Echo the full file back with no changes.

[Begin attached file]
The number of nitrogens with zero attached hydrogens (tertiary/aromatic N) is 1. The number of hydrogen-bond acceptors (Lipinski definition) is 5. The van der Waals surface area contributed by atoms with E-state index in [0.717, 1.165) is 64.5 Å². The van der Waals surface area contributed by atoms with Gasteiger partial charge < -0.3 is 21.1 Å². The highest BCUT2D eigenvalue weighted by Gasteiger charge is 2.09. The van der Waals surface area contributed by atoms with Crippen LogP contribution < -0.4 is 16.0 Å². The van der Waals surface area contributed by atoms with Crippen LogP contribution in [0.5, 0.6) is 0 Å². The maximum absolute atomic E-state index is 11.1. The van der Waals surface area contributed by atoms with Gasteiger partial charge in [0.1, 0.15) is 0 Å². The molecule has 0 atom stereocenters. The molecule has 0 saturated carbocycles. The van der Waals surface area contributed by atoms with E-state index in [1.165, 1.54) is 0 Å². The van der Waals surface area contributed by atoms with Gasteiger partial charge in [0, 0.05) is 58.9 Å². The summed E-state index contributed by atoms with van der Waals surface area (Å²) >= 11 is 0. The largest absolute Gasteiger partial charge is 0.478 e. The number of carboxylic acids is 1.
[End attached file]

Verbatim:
The number of nitrogens with zero attached hydrogens (tertiary/aromatic N) is 1. The number of hydrogen-bond acceptors (Lipinski definition) is 5. The van der Waals surface area contributed by atoms with E-state index in [0.717, 1.165) is 64.5 Å². The van der Waals surface area contributed by atoms with Gasteiger partial charge < -0.3 is 21.1 Å². The highest BCUT2D eigenvalue weighted by Gasteiger charge is 2.09. The van der Waals surface area contributed by atoms with Crippen LogP contribution < -0.4 is 16.0 Å². The van der Waals surface area contributed by atoms with Crippen LogP contribution in [0.5, 0.6) is 0 Å². The maximum absolute atomic E-state index is 11.1. The van der Waals surface area contributed by atoms with Gasteiger partial charge in [0.1, 0.15) is 0 Å². The molecule has 0 atom stereocenters. The molecule has 0 saturated carbocycles. The van der Waals surface area contributed by atoms with E-state index in [1.165, 1.54) is 0 Å². The van der Waals surface area contributed by atoms with Gasteiger partial charge in [0, 0.05) is 58.9 Å². The summed E-state index contributed by atoms with van der Waals surface area (Å²) >= 11 is 0. The largest absolute Gasteiger partial charge is 0.478 e. The number of carboxylic acids is 1.